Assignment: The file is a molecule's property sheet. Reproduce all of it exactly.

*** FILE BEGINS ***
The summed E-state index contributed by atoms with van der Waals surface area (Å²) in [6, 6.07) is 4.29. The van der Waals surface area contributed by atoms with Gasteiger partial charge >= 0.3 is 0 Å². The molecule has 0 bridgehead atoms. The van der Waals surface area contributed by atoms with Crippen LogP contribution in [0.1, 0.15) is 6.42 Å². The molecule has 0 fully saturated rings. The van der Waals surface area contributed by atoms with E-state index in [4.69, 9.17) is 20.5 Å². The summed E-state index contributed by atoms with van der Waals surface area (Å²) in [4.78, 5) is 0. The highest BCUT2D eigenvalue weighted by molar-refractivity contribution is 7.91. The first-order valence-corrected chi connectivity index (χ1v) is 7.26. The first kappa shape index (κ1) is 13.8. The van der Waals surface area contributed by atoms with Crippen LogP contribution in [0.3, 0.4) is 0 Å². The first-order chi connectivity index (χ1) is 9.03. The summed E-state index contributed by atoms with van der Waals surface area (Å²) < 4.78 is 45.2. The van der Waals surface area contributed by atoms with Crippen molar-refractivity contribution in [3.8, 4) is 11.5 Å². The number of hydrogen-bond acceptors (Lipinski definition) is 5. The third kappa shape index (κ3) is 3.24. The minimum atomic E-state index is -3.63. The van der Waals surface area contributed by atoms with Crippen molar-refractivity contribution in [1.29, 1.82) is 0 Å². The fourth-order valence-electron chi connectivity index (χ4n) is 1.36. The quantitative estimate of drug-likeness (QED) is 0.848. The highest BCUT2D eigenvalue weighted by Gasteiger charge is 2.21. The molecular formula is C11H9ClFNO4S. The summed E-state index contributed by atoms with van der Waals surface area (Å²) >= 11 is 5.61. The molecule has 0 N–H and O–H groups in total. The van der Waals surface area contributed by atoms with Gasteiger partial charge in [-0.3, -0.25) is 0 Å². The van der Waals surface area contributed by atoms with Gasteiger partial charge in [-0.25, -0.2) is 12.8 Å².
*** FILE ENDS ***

The summed E-state index contributed by atoms with van der Waals surface area (Å²) in [6, 6.07) is 4.29. The van der Waals surface area contributed by atoms with Gasteiger partial charge >= 0.3 is 0 Å². The molecule has 0 bridgehead atoms. The van der Waals surface area contributed by atoms with Crippen LogP contribution in [0.1, 0.15) is 6.42 Å². The molecule has 0 fully saturated rings. The van der Waals surface area contributed by atoms with E-state index in [4.69, 9.17) is 20.5 Å². The summed E-state index contributed by atoms with van der Waals surface area (Å²) in [4.78, 5) is 0. The highest BCUT2D eigenvalue weighted by molar-refractivity contribution is 7.91. The first-order valence-corrected chi connectivity index (χ1v) is 7.26. The first kappa shape index (κ1) is 13.8. The van der Waals surface area contributed by atoms with Crippen LogP contribution in [0.3, 0.4) is 0 Å². The first-order chi connectivity index (χ1) is 9.03. The summed E-state index contributed by atoms with van der Waals surface area (Å²) < 4.78 is 45.2. The van der Waals surface area contributed by atoms with Crippen molar-refractivity contribution in [3.8, 4) is 11.5 Å². The number of hydrogen-bond acceptors (Lipinski definition) is 5. The third kappa shape index (κ3) is 3.24. The minimum atomic E-state index is -3.63. The van der Waals surface area contributed by atoms with Crippen molar-refractivity contribution in [1.29, 1.82) is 0 Å². The fourth-order valence-electron chi connectivity index (χ4n) is 1.36. The quantitative estimate of drug-likeness (QED) is 0.848. The highest BCUT2D eigenvalue weighted by Gasteiger charge is 2.21. The molecular formula is C11H9ClFNO4S. The summed E-state index contributed by atoms with van der Waals surface area (Å²) >= 11 is 5.61. The molecule has 0 N–H and O–H groups in total. The van der Waals surface area contributed by atoms with Gasteiger partial charge in [-0.3, -0.25) is 0 Å². The van der Waals surface area contributed by atoms with Gasteiger partial charge in [-0.25, -0.2) is 12.8 Å².